Cosmological Entry into Jerusalem (John 12)

Date: 3/21/2021
More audio from All Saints Church
Type: Sunday Sermon
Organization: All Saints Church
Price: FREE

Chiastic Outline of John


1. New Creator: Water into wine (2:1-11)

 2. Redeemer/Healer: The official/nobleman's son (4:46ff) 

   3.  True Sabbath: The paralyzed man at the pool (5:2-9) 

    4. Bread of Life: Multiplication of loaves (6:1-14) 

   5. Light of the World: The man born blind (9:1-7) 

  6. Resurrection & Life: The raising of Lazarus (11:1-44)

7. Living Water: The cross (19:1-37)
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8. New Adam/Gardener: The resurrection (20:1-29)


John alone provides the “Palm Sunday” chronology (“six days before the Passover” + “the next day,” 12:1 & 12:12) embedded in Church Time. John’s “triumphal entry” also provides a strong rationale as to why the crowds hailed Jesus, namely the raising of Lazarus (vv. 17-18). These waving branches (unique to John) provide a symbolic “riding in the clouds” (on the tops of the trees). This kingly “pretense” provides fuel for the murderous fires in the Pharisees hearts (v. 19). They proclaim (rightly, but ironically) that the “world” (cosmos) has gone after Jesus; just at this point a group of cosmopolitan Greeks beseech Him (v. 20).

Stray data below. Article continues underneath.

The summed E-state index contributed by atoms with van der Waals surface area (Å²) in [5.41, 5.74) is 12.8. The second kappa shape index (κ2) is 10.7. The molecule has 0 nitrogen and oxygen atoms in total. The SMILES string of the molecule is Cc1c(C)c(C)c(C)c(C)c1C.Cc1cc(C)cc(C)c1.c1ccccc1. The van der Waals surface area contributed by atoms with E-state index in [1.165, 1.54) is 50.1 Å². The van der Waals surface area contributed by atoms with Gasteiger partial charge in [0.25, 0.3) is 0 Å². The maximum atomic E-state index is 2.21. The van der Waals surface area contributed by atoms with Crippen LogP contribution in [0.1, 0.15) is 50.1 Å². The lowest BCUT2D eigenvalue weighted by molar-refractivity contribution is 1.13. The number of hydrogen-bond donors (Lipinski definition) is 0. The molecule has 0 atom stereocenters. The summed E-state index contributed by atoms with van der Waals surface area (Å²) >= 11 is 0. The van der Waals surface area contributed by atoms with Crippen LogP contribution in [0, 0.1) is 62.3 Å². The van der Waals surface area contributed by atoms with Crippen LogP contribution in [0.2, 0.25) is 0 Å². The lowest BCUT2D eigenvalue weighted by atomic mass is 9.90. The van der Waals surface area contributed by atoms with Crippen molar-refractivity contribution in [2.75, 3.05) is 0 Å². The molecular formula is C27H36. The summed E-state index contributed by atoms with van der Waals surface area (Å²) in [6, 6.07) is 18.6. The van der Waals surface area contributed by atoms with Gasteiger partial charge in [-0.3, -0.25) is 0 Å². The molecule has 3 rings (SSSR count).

The term for "Palms" (ie., date palms Greek PHOINIX) is only used here and in Revelation 7:9 and both have reference to "the world" or the "nations" -   "After these things I looked, and behold, a great multitude which no one could count, from every nation and all tribes and peoples and tongues, standing before the throne and before the Lamb, clothed in white robes, and palm branches were in their hands."


The background to is in Exodus 15:26–27 -  And He said, “If you will give earnest heed to the voice of the LORD your God, and do what is right in His sight, and give ear to His commandments, and keep all His statutes, I will put none of the diseases on you which I have put on the Egyptians; for I, the LORD, am your healer.” 27 Then they came to Elim where there were twelve springs of water and seventy date palms, and they camped there beside the waters."


Christ’s words explain the very heart of his mission: “unless a grain of wheat falls into the earth and dies, it remains alone; but if it dies, it bears much fruit” (v. 24-25). Christ’s sacrificial and substitutionary death is for the cosmos, just as the Temple was a picture of God's saving plan for Israel (12 springs) and the Nations (70 palms).

 

Gregg Strawbridge Gregg Strawbridge, Ph.D., is the pastor of All Saints Church in Lancaster, PA. He became a committed follower of Jesus Christ at age 20, discipled in the context of a University Navigator Ministry. As a result of personal discipleship he went on to study at Columbia Biblical Seminary (M.A., Columbia, SC, 1990), as well as receive a Ph.D. in education and philosophy... read more